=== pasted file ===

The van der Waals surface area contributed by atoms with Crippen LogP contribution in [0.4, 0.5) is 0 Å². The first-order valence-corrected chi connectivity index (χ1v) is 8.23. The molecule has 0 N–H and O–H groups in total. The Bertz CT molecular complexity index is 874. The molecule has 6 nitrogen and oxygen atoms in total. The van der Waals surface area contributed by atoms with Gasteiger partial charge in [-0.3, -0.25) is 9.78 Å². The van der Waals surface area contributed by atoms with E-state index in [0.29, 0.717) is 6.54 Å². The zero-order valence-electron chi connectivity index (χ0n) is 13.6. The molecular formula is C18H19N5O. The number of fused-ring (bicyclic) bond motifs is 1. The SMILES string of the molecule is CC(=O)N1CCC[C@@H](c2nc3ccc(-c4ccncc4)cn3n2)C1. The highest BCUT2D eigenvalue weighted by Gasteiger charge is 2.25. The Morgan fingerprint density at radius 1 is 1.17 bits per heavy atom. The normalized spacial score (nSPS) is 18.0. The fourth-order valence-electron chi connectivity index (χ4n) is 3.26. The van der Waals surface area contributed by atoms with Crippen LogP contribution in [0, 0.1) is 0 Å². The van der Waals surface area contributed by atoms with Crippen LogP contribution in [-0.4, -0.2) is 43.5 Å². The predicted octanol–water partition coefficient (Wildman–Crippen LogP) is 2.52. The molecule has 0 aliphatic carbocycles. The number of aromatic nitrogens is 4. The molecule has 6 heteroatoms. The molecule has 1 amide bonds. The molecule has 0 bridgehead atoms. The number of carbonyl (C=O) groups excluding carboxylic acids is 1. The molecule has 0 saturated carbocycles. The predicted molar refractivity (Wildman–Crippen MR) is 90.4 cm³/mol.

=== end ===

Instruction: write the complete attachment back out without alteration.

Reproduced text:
The van der Waals surface area contributed by atoms with Crippen LogP contribution in [0.4, 0.5) is 0 Å². The first-order valence-corrected chi connectivity index (χ1v) is 8.23. The molecule has 0 N–H and O–H groups in total. The Bertz CT molecular complexity index is 874. The molecule has 6 nitrogen and oxygen atoms in total. The van der Waals surface area contributed by atoms with Gasteiger partial charge in [-0.3, -0.25) is 9.78 Å². The van der Waals surface area contributed by atoms with E-state index in [0.29, 0.717) is 6.54 Å². The zero-order valence-electron chi connectivity index (χ0n) is 13.6. The molecular formula is C18H19N5O. The number of fused-ring (bicyclic) bond motifs is 1. The SMILES string of the molecule is CC(=O)N1CCC[C@@H](c2nc3ccc(-c4ccncc4)cn3n2)C1. The highest BCUT2D eigenvalue weighted by Gasteiger charge is 2.25. The Morgan fingerprint density at radius 1 is 1.17 bits per heavy atom. The normalized spacial score (nSPS) is 18.0. The fourth-order valence-electron chi connectivity index (χ4n) is 3.26. The van der Waals surface area contributed by atoms with Crippen LogP contribution in [0, 0.1) is 0 Å². The van der Waals surface area contributed by atoms with Crippen LogP contribution in [-0.4, -0.2) is 43.5 Å². The predicted octanol–water partition coefficient (Wildman–Crippen LogP) is 2.52. The molecule has 0 aliphatic carbocycles. The number of aromatic nitrogens is 4. The molecule has 6 heteroatoms. The molecule has 1 amide bonds. The molecule has 0 bridgehead atoms. The number of carbonyl (C=O) groups excluding carboxylic acids is 1. The molecule has 0 saturated carbocycles. The predicted molar refractivity (Wildman–Crippen MR) is 90.4 cm³/mol.